Data from the 1998 through 2008 deer seasons showed 42 percent of shooting incidents involved shotguns. DNR Conservation Warden Todd Schaller states that “studies in other states have shown the ballistic nature of shotgun slugs can make them more dangerous than rifles. Slugs have a greater tendency to ricochet, and that can be a safety concern”. The accident data indicate rifles are not inherently more dangerous to use than shotguns. Schaller states, “the key is safety, regardless of what type of weapon or firearm a person is using for hunting,” he said. “Knowing and following the four rules of firearms safety is the key for hunters. If they do that, regardless of the range of the weapon they are using, there is no safety concern.”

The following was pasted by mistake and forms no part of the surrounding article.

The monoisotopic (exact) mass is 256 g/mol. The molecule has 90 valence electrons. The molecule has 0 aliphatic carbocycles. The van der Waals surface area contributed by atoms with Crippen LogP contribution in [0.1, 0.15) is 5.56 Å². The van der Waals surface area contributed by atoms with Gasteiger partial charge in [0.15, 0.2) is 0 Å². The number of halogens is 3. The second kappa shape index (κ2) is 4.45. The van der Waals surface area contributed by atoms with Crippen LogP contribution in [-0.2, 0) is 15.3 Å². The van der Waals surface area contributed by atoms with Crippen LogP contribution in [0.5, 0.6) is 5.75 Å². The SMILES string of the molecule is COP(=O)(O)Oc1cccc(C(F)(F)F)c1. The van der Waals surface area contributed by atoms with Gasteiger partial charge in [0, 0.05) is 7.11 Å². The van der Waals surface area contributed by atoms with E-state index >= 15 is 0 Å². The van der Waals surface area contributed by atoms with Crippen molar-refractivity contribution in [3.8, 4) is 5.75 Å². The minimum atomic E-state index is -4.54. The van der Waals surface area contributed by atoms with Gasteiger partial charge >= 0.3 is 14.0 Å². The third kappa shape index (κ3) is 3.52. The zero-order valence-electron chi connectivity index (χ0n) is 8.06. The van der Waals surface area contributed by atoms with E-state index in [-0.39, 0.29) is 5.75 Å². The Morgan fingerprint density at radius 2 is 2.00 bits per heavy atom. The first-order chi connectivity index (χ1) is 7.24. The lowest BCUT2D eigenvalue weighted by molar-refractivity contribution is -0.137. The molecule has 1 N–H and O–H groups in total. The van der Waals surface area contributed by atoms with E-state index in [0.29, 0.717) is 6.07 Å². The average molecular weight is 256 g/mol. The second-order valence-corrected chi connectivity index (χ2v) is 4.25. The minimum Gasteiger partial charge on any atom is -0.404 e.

RIFLES ALLOWED STATEWIDE, WITH RESTRICTIONS Effective Nov. 1, 2013, in time for this year’s 9-day firearm deer season, the use of rifles will be permitted statewide. The Oct. 5-6 youth gun deer hunt will still be restricted to shotgun-only in those portions of the state that were previously shotgun-only. While the DNR is no longer placing restrictions on the use of rifles in certain areas of the state, local municipalities will still be able to restrict the use of rifles within their boundaries. Hunters will need to check with the local municipality where they plan to hunt for any restrictions on the use of rifles.
[This post was last edited on 9/25/13 at 2:17 PM]